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The goal of Safe Routes to School Programs (SRTS) is to increase the amount of walking and bicycling trips to and from school while simultaneously improving safety for children walking or bicycling to school. SRTS programs are community-based and are intended to be comprehensive in nature. Programs include engineering and enforcement activities to improve traffic safety and to reduce or eliminate risky elements of the traffic environment around primary and secondary schools so children can safely walk or bicycle to school. Programs may also include education of children, school personnel, parents, guardians, community members, and law enforcement officers about safe walking and bicycling behavior and safe driving behavior around pedestrians and bicyclists. 

SRTS efforts typically include a combination of Es to improve pedestrian and bicycle safety through encouragement, engineering, education, and enforcement. Programs can also include evaluation, engagement, and equity considerations. As of June 2020 the Safe Routes Partnership recommends a 6E framework that does not include enforcement. A 2018 systematic review of published evaluations of SRTS programs found that encouragement was the most common “E,” represented as an intervention approach in 14 of the 22 reviewed articles (Buttazzoni et al., 2018).

Education and training can be effective in teaching children and their caregivers:

  • how to evaluate and choose the safest routes for walking or bicycling to and from school,
  • what safe behaviors are associated with walking and biking,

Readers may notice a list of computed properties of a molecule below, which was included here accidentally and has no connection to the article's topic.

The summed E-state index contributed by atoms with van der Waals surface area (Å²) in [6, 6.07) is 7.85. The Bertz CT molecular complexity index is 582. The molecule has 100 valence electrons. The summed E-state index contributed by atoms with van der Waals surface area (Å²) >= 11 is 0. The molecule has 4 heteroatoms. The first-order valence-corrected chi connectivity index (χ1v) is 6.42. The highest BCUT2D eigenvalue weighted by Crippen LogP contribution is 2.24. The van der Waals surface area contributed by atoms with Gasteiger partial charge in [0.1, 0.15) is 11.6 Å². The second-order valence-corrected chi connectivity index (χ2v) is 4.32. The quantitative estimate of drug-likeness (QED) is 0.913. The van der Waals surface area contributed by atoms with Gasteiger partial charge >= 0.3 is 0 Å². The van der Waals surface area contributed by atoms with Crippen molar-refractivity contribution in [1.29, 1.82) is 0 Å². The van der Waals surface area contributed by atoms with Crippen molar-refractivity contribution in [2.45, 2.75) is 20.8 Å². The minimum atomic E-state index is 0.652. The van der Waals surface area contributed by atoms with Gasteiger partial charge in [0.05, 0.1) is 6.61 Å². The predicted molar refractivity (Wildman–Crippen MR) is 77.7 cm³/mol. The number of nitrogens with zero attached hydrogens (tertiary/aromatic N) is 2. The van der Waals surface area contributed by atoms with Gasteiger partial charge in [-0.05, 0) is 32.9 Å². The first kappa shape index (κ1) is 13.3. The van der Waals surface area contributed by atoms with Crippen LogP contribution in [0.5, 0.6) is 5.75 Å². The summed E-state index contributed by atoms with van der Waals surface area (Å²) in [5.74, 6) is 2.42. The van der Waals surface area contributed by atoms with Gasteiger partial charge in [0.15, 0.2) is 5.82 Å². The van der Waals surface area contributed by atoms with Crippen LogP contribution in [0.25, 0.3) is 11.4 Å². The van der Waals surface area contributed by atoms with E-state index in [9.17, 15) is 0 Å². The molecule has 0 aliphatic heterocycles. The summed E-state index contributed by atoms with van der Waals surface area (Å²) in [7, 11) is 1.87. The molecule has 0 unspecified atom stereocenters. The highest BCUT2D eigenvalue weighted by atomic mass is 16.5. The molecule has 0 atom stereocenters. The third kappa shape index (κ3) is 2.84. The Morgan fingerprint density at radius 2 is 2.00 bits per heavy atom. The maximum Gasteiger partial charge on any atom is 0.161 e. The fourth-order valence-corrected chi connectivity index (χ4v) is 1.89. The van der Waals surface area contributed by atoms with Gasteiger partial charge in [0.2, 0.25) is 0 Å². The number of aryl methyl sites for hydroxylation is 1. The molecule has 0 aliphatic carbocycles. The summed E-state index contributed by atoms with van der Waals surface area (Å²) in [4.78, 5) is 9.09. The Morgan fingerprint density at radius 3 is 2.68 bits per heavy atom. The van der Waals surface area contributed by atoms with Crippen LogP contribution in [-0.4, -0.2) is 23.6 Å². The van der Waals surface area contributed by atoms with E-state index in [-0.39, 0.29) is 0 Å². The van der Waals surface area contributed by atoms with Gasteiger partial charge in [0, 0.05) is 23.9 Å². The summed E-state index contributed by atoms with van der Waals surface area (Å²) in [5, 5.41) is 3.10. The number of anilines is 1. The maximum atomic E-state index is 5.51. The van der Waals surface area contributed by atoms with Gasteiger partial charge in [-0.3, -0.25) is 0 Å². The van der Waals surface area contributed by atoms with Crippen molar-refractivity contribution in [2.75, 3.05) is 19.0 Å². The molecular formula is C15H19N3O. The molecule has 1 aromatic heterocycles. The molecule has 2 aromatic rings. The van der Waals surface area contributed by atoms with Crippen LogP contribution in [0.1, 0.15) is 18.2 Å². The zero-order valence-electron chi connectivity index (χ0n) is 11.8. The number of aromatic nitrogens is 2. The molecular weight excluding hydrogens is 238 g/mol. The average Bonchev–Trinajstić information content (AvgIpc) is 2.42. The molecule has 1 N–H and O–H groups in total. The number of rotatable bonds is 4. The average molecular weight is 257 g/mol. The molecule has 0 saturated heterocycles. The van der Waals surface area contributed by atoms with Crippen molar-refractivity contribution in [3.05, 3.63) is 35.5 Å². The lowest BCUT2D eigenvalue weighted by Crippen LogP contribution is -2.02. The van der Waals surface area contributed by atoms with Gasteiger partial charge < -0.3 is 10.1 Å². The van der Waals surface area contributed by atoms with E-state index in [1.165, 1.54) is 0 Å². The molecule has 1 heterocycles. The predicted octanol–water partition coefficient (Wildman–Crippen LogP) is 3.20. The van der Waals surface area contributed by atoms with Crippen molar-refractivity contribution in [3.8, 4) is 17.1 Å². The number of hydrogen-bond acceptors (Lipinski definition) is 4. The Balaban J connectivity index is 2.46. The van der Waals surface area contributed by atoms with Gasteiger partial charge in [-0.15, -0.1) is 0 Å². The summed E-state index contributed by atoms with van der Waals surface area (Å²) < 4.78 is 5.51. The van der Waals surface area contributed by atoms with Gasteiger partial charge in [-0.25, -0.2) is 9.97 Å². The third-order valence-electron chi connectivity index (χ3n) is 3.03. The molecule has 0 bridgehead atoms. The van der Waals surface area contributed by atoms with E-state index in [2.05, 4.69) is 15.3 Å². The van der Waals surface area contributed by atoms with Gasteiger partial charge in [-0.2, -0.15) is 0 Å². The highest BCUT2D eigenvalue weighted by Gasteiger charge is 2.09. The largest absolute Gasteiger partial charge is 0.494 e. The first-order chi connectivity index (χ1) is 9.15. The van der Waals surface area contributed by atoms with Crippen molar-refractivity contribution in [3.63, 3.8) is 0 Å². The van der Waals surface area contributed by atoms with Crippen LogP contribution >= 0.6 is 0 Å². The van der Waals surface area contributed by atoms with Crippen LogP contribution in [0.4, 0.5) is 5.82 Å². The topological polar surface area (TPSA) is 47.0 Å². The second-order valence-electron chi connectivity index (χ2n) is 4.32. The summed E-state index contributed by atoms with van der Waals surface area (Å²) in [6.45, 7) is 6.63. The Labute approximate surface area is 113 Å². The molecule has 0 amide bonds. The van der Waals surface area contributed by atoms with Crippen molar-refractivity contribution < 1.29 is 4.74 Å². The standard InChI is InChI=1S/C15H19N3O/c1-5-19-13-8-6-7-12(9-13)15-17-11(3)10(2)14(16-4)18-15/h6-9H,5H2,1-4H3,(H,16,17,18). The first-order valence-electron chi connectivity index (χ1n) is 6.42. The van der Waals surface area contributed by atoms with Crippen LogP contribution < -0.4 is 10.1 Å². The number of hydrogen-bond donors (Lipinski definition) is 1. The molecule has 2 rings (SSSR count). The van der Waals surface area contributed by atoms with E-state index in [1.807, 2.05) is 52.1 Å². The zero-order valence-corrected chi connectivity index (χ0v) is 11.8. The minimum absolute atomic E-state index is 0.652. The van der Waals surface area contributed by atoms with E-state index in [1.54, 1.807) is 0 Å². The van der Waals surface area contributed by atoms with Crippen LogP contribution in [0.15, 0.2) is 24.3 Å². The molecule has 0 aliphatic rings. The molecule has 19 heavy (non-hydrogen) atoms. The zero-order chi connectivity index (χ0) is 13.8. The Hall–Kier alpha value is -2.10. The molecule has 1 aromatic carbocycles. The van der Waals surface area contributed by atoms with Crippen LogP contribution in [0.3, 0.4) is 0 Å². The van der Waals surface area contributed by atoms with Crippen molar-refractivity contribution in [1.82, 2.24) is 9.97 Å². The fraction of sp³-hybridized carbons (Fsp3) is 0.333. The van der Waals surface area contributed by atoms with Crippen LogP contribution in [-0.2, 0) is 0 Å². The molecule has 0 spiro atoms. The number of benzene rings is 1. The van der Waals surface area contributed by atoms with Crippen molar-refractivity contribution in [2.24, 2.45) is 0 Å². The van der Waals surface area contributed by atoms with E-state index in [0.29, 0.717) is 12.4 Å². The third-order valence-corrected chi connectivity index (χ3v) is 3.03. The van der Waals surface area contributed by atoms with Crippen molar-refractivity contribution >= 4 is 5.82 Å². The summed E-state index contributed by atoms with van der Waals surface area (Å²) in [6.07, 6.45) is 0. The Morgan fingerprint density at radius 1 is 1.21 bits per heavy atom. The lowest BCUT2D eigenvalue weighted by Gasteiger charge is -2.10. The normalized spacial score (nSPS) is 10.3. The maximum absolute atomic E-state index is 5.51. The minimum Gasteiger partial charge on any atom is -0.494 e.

• instilling the need to practice and model safe behaviors when walking, biking, or driving around children walking/biking to school,
  • how to use common engineering treatments to enhance their safety (sidewalks, crosswalks),
  • the need to adhere to crossing guard direction, and
  • to abide by traffic laws, especially in and around school zones.

See the countermeasures Elementary-Age Child Pedestrian Training, Reduce and Enforce Speed Limits, and Enforcement Strategies for additional information. Safety is a key concern in the decision to participate in SRTS and associated programs (Safe Routes to School Partnership, n.d.). Improvements to the road infrastructure with traffic calming measures, improved walking and biking facilities, policies to support active transportation, and community engagement and mobilization are key to addressing safety concerns.

The CDC identified SRTS programs as one of eight non-clinical, context-based, community-wide interventions that have the potential to improve population health. See CDC’s Health Impact in 5 Years (HI-5) strategies for health transformation. Walking or biking to school has additional benefits to students’ health. Studies have found an association between active transport to school and lower BMIs as well as higher performance on standardized tests (Active Living Research, 2015).